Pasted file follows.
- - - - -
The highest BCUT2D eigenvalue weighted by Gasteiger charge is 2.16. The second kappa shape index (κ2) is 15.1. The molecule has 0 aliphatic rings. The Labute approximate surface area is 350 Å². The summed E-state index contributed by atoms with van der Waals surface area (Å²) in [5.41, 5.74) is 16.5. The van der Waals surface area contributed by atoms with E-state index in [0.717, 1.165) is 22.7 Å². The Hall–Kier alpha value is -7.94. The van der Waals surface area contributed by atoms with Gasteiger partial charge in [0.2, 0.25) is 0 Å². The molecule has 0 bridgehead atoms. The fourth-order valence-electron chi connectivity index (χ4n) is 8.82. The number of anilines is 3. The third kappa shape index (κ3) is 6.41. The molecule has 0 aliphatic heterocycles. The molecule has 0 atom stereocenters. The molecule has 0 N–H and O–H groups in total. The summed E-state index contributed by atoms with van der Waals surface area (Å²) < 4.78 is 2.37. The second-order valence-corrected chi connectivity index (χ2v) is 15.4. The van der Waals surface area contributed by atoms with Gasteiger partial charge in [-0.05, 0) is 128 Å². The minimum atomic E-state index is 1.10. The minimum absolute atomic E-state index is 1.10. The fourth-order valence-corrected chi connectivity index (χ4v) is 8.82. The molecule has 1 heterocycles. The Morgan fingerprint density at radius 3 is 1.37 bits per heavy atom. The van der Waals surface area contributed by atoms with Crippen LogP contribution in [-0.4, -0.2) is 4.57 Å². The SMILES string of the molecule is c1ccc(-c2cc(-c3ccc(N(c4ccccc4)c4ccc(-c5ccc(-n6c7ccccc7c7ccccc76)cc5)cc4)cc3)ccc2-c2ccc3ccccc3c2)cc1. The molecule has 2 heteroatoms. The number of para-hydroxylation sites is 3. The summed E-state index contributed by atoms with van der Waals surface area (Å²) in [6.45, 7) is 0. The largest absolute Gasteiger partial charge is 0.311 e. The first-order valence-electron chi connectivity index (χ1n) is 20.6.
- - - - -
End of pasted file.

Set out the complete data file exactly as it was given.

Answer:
The highest BCUT2D eigenvalue weighted by Gasteiger charge is 2.16. The second kappa shape index (κ2) is 15.1. The molecule has 0 aliphatic rings. The Labute approximate surface area is 350 Å². The summed E-state index contributed by atoms with van der Waals surface area (Å²) in [5.41, 5.74) is 16.5. The van der Waals surface area contributed by atoms with E-state index in [0.717, 1.165) is 22.7 Å². The Hall–Kier alpha value is -7.94. The van der Waals surface area contributed by atoms with Gasteiger partial charge in [0.2, 0.25) is 0 Å². The molecule has 0 bridgehead atoms. The fourth-order valence-electron chi connectivity index (χ4n) is 8.82. The number of anilines is 3. The third kappa shape index (κ3) is 6.41. The molecule has 0 aliphatic heterocycles. The molecule has 0 atom stereocenters. The molecule has 0 N–H and O–H groups in total. The summed E-state index contributed by atoms with van der Waals surface area (Å²) < 4.78 is 2.37. The second-order valence-corrected chi connectivity index (χ2v) is 15.4. The van der Waals surface area contributed by atoms with Gasteiger partial charge in [-0.05, 0) is 128 Å². The minimum atomic E-state index is 1.10. The minimum absolute atomic E-state index is 1.10. The fourth-order valence-corrected chi connectivity index (χ4v) is 8.82. The molecule has 1 heterocycles. The Morgan fingerprint density at radius 3 is 1.37 bits per heavy atom. The van der Waals surface area contributed by atoms with Crippen LogP contribution in [-0.4, -0.2) is 4.57 Å². The SMILES string of the molecule is c1ccc(-c2cc(-c3ccc(N(c4ccccc4)c4ccc(-c5ccc(-n6c7ccccc7c7ccccc76)cc5)cc4)cc3)ccc2-c2ccc3ccccc3c2)cc1. The molecule has 2 heteroatoms. The number of para-hydroxylation sites is 3. The summed E-state index contributed by atoms with van der Waals surface area (Å²) in [6.45, 7) is 0. The largest absolute Gasteiger partial charge is 0.311 e. The first-order valence-electron chi connectivity index (χ1n) is 20.6.